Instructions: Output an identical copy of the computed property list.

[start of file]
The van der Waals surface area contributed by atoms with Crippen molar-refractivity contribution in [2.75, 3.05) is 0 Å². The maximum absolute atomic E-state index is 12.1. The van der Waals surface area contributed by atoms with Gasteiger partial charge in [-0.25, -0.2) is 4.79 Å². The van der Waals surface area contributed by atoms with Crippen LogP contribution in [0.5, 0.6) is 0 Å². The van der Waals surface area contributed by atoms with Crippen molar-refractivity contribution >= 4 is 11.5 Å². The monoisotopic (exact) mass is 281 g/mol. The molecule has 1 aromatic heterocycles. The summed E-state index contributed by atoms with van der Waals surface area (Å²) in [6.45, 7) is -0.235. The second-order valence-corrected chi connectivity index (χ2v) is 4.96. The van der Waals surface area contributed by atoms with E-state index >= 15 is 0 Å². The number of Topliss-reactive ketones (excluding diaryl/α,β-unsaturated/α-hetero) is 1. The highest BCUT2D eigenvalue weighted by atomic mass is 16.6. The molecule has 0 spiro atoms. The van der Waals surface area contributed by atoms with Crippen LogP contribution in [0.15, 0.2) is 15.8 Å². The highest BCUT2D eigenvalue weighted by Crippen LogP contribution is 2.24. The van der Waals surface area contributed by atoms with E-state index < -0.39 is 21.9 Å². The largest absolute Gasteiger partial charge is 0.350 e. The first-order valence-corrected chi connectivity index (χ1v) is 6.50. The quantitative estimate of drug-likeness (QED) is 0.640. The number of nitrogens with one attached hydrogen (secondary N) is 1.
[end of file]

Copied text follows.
The van der Waals surface area contributed by atoms with Crippen molar-refractivity contribution in [2.75, 3.05) is 0 Å². The maximum absolute atomic E-state index is 12.1. The van der Waals surface area contributed by atoms with Gasteiger partial charge in [-0.25, -0.2) is 4.79 Å². The van der Waals surface area contributed by atoms with Crippen LogP contribution in [0.5, 0.6) is 0 Å². The van der Waals surface area contributed by atoms with Crippen molar-refractivity contribution >= 4 is 11.5 Å². The monoisotopic (exact) mass is 281 g/mol. The molecule has 1 aromatic heterocycles. The summed E-state index contributed by atoms with van der Waals surface area (Å²) in [6.45, 7) is -0.235. The second-order valence-corrected chi connectivity index (χ2v) is 4.96. The van der Waals surface area contributed by atoms with E-state index >= 15 is 0 Å². The number of Topliss-reactive ketones (excluding diaryl/α,β-unsaturated/α-hetero) is 1. The highest BCUT2D eigenvalue weighted by atomic mass is 16.6. The molecule has 0 spiro atoms. The van der Waals surface area contributed by atoms with Crippen LogP contribution in [0.15, 0.2) is 15.8 Å². The highest BCUT2D eigenvalue weighted by Crippen LogP contribution is 2.24. The van der Waals surface area contributed by atoms with E-state index < -0.39 is 21.9 Å². The largest absolute Gasteiger partial charge is 0.350 e. The first-order valence-corrected chi connectivity index (χ1v) is 6.50. The quantitative estimate of drug-likeness (QED) is 0.640. The number of nitrogens with one attached hydrogen (secondary N) is 1.